Morality begs for definition. Productive discussions about it must be precise, but the word “morality” alludes to many disparate concepts. How might we navigate this labyrinth?

Upper vs. Lower-Case Morality

Not only is there capital-M Morality, where right is Right and wrong is Wrong, and the only problem is knowing which, but there is also relative morality, where right and wrong are merely tethered to specific groups or individuals.

One problem for relative morality is that it begs the meta-ethical question, “who determines right and wrong?” and, “what legitimises their authority?” Anyone who asks these questions is ultimately in search of capital-M Morality, but the bigger problem for relative morality is the existential dread that undergirds it.

Relative morality is deeply unsatisfying.

Without eternal or external answers to moral and ethical questions, humans don’t know what they ought to do, and cannot know whether their actions and lives are good or evil. Their actions are without meaning because they do not fall within a structure which provides meaning by issuing imperatives, assigning roles, and facilitating the individual’s communion with the cosmos or greater (moral) order.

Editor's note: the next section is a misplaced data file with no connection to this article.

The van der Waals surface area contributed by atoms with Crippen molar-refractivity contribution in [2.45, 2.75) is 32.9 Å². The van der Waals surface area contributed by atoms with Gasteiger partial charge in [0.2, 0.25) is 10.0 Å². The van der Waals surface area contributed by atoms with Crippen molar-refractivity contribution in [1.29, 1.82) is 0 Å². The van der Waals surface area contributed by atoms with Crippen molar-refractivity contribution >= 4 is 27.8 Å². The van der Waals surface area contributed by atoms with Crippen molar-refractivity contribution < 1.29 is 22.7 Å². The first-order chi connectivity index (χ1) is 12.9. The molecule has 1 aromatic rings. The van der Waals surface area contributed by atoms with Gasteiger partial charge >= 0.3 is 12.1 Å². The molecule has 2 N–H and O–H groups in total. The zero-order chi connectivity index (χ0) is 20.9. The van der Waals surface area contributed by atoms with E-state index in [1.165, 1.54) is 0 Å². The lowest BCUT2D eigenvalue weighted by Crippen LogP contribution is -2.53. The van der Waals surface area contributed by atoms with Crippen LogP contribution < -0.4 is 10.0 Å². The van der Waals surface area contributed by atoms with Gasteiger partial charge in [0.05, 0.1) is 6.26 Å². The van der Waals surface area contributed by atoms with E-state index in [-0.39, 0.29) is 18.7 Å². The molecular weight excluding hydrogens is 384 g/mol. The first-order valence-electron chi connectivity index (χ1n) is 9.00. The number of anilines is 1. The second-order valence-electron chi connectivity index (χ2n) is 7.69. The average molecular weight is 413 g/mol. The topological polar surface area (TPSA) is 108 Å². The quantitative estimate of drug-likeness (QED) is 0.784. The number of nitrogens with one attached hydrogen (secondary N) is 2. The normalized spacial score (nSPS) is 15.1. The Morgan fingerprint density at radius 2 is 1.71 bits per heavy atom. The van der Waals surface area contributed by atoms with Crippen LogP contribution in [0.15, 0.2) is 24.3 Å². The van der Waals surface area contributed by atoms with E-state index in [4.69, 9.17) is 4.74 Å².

But capital-M Morality has its own existential crisis: does it even exist? If we are to characterise capital-M Morality as a set of mind-independent, objective properties of worldly objects, then how do we account for these facts motivating human behaviour? How do we even learn of these moral properties of regular objects?

Perhaps God can provide an answer.

God and Morality

The existence of God is not going to be something derived here, though we can make some logical points despite this uncertainty. God either exists or not, and if capital-M Morality exists, we can analyse His relationship and influence on it.

If God is good and moral, then it is either because He acknowledges Morality, or because He is Morality.